Why the 'clean girl' aesthetic isn’t as ‘off duty’ as it appears

<span class="caption">The issues with the 'clean girl' aesthetic </span>
The issues with the 'clean girl' aesthetic

If you’re on social media you’ll have noticed there’s a beauty trend that continues to dominate TikTok and Instagram and it goes by the hashtag #cleangirlaesthetic. With over 270 million views and counting, in short, it’s an amalgamation of fresh, dewy skin (no blemishes here, please), brushed up brows, a natural flush in the cheeks and a pillowy pout that’s either glossed or balmed. It’s no make-up make-up at its best. Or is it? Because the more it’s thrust into our algorithms, the more people are speaking up about the undercurrent of hierarchy and class privilege bubbling beneath it.

Beauty reporter, Jessica Defino recently wrote a feature on her Substack platform, The Unpublishable about how ‘the 5-minute face’ became the $5000 face. Calling out many of the influencers imposing the #cleangirlasthetic on their audience, she shone a light on how many had actually had cosmetic procedures and injectables to achieve that flawless finish. Because in reality, skincare and make-up can only do so much. Even the experts agree.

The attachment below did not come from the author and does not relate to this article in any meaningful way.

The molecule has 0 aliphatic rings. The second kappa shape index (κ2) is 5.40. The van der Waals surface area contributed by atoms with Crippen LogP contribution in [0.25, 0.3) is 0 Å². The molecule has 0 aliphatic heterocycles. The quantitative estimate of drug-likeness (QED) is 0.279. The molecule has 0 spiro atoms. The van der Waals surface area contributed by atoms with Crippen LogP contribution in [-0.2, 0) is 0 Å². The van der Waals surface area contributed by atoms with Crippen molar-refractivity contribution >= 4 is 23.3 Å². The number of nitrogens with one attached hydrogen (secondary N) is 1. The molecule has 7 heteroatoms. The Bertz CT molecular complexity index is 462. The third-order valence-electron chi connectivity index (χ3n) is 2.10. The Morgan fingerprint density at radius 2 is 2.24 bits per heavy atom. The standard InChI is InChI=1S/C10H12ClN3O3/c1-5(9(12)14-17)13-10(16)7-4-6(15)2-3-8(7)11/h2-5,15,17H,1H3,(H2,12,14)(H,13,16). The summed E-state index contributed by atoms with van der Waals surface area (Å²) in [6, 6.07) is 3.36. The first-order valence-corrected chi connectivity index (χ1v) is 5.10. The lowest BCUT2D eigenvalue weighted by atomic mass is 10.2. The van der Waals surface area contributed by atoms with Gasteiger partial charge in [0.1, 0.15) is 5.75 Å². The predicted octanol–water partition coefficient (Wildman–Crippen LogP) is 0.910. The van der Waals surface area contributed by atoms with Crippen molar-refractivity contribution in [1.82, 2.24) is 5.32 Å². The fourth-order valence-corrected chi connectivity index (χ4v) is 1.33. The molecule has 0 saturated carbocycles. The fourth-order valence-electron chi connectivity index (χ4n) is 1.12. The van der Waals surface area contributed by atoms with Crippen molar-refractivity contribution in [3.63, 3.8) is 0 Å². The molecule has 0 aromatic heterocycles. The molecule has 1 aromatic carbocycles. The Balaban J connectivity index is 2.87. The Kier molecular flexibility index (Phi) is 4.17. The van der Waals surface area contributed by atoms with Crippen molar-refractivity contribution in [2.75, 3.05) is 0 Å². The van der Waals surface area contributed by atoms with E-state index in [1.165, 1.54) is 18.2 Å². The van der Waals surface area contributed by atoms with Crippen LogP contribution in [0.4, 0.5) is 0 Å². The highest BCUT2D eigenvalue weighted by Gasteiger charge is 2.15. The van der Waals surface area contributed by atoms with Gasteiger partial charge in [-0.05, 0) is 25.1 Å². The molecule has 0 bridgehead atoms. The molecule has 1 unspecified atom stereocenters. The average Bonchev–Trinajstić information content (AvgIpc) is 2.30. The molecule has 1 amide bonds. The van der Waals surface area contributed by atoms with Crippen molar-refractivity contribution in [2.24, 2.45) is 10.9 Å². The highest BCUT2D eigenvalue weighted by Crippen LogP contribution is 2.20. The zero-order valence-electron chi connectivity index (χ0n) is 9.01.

'Skincare is fantastic at preventing external damage to the skin, however even medical grade skincare has its limitations on what can be done,' explains award-winning aesthetician, Dr Ahmed El Muntasar. 'There’s definitely been a shift in why people are getting treatments and after the pandemic, more and more people are coming to the clinic asking for that ‘no make-up look’. Treatments like skin boosters which are essentially injectable skincare and Ellanse which is a great collagen stimulator are growing in popularity.'

The stats speak for themselves, too. The injectables market has previously grown at 10% a year, but now it’s predicted to boom by 14% over the next five*. The hair and beauty booking app, Pamperbook has revealed that by far the biggest proportion of beauty spending each month is on injectables and laser facials which cost in the region of £500 while Save Face – the national register of accredited practitioners who provide nonsurgical cosmetic treatments has seen a rise in young women looking for nonsurgical interventions. More research by data analytics company Kantar, has also divulged that since the pandemic, weekly usage in the UK for cosmetics has gone down nearly 50% over the past five years with 71% of women in Britain preferring to wear less make-up for a more natural look.